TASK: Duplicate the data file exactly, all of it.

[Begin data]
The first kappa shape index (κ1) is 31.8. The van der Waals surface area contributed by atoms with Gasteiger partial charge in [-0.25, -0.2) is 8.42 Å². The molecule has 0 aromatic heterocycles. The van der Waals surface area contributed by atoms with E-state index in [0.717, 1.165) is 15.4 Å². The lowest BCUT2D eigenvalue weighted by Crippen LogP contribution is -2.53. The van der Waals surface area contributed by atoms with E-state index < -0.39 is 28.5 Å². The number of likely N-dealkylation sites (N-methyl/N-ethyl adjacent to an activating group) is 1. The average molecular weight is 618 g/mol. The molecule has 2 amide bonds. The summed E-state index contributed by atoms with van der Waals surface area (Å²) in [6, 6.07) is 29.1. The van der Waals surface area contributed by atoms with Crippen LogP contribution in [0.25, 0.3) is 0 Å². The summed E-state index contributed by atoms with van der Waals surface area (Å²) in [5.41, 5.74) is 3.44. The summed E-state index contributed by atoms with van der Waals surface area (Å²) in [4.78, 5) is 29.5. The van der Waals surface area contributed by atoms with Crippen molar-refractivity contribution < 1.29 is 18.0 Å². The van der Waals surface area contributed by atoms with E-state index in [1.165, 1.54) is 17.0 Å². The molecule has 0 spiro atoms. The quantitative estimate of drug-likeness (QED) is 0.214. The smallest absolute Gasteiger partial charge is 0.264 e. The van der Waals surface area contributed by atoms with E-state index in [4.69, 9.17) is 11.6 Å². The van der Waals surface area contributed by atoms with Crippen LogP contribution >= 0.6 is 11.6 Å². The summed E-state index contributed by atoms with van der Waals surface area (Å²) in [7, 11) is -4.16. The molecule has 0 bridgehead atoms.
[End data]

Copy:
The first kappa shape index (κ1) is 31.8. The van der Waals surface area contributed by atoms with Gasteiger partial charge in [-0.25, -0.2) is 8.42 Å². The molecule has 0 aromatic heterocycles. The van der Waals surface area contributed by atoms with E-state index in [0.717, 1.165) is 15.4 Å². The lowest BCUT2D eigenvalue weighted by Crippen LogP contribution is -2.53. The van der Waals surface area contributed by atoms with E-state index < -0.39 is 28.5 Å². The number of likely N-dealkylation sites (N-methyl/N-ethyl adjacent to an activating group) is 1. The average molecular weight is 618 g/mol. The molecule has 2 amide bonds. The summed E-state index contributed by atoms with van der Waals surface area (Å²) in [6, 6.07) is 29.1. The van der Waals surface area contributed by atoms with Crippen LogP contribution in [0.25, 0.3) is 0 Å². The summed E-state index contributed by atoms with van der Waals surface area (Å²) in [5.41, 5.74) is 3.44. The summed E-state index contributed by atoms with van der Waals surface area (Å²) in [4.78, 5) is 29.5. The van der Waals surface area contributed by atoms with Crippen molar-refractivity contribution < 1.29 is 18.0 Å². The van der Waals surface area contributed by atoms with E-state index in [1.165, 1.54) is 17.0 Å². The molecule has 0 spiro atoms. The quantitative estimate of drug-likeness (QED) is 0.214. The smallest absolute Gasteiger partial charge is 0.264 e. The van der Waals surface area contributed by atoms with E-state index in [4.69, 9.17) is 11.6 Å². The van der Waals surface area contributed by atoms with Crippen LogP contribution >= 0.6 is 11.6 Å². The summed E-state index contributed by atoms with van der Waals surface area (Å²) in [7, 11) is -4.16. The molecule has 0 bridgehead atoms.